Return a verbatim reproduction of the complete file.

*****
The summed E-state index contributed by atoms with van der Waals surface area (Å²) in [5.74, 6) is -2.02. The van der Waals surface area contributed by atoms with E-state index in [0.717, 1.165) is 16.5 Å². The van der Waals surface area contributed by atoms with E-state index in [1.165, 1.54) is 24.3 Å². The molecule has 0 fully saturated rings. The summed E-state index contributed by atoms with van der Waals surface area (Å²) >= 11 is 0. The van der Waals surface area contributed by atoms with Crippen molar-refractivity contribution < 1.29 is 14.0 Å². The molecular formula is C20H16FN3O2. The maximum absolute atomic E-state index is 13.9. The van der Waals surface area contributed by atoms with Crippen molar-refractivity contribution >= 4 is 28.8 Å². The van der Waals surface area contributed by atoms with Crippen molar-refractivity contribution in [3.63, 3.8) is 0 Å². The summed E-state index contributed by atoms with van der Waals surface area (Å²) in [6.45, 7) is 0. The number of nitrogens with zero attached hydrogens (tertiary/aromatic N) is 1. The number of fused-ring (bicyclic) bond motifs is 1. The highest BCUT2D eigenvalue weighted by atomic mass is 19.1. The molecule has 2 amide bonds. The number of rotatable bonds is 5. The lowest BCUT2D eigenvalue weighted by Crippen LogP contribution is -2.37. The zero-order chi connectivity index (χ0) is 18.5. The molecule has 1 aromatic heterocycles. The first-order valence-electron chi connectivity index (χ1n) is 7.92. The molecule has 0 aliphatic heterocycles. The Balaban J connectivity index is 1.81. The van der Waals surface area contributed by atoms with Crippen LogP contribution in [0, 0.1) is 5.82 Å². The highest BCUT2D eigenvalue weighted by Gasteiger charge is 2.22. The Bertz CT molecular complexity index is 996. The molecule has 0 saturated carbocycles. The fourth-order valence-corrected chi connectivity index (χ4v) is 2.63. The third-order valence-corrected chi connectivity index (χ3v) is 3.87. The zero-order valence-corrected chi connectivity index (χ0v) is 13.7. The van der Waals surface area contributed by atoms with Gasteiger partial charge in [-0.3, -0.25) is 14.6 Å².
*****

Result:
The summed E-state index contributed by atoms with van der Waals surface area (Å²) in [5.74, 6) is -2.02. The van der Waals surface area contributed by atoms with E-state index in [0.717, 1.165) is 16.5 Å². The van der Waals surface area contributed by atoms with E-state index in [1.165, 1.54) is 24.3 Å². The molecule has 0 fully saturated rings. The summed E-state index contributed by atoms with van der Waals surface area (Å²) >= 11 is 0. The van der Waals surface area contributed by atoms with Crippen molar-refractivity contribution < 1.29 is 14.0 Å². The molecular formula is C20H16FN3O2. The maximum absolute atomic E-state index is 13.9. The van der Waals surface area contributed by atoms with Crippen molar-refractivity contribution >= 4 is 28.8 Å². The van der Waals surface area contributed by atoms with Crippen molar-refractivity contribution in [3.63, 3.8) is 0 Å². The summed E-state index contributed by atoms with van der Waals surface area (Å²) in [6.45, 7) is 0. The number of nitrogens with zero attached hydrogens (tertiary/aromatic N) is 1. The number of fused-ring (bicyclic) bond motifs is 1. The highest BCUT2D eigenvalue weighted by atomic mass is 19.1. The molecule has 2 amide bonds. The number of rotatable bonds is 5. The lowest BCUT2D eigenvalue weighted by Crippen LogP contribution is -2.37. The zero-order chi connectivity index (χ0) is 18.5. The molecule has 1 aromatic heterocycles. The first-order valence-electron chi connectivity index (χ1n) is 7.92. The molecule has 0 aliphatic heterocycles. The Balaban J connectivity index is 1.81. The van der Waals surface area contributed by atoms with Crippen LogP contribution in [0, 0.1) is 5.82 Å². The highest BCUT2D eigenvalue weighted by Gasteiger charge is 2.22. The Bertz CT molecular complexity index is 996. The molecule has 0 saturated carbocycles. The fourth-order valence-corrected chi connectivity index (χ4v) is 2.63. The third-order valence-corrected chi connectivity index (χ3v) is 3.87. The zero-order valence-corrected chi connectivity index (χ0v) is 13.7. The van der Waals surface area contributed by atoms with Gasteiger partial charge in [-0.3, -0.25) is 14.6 Å².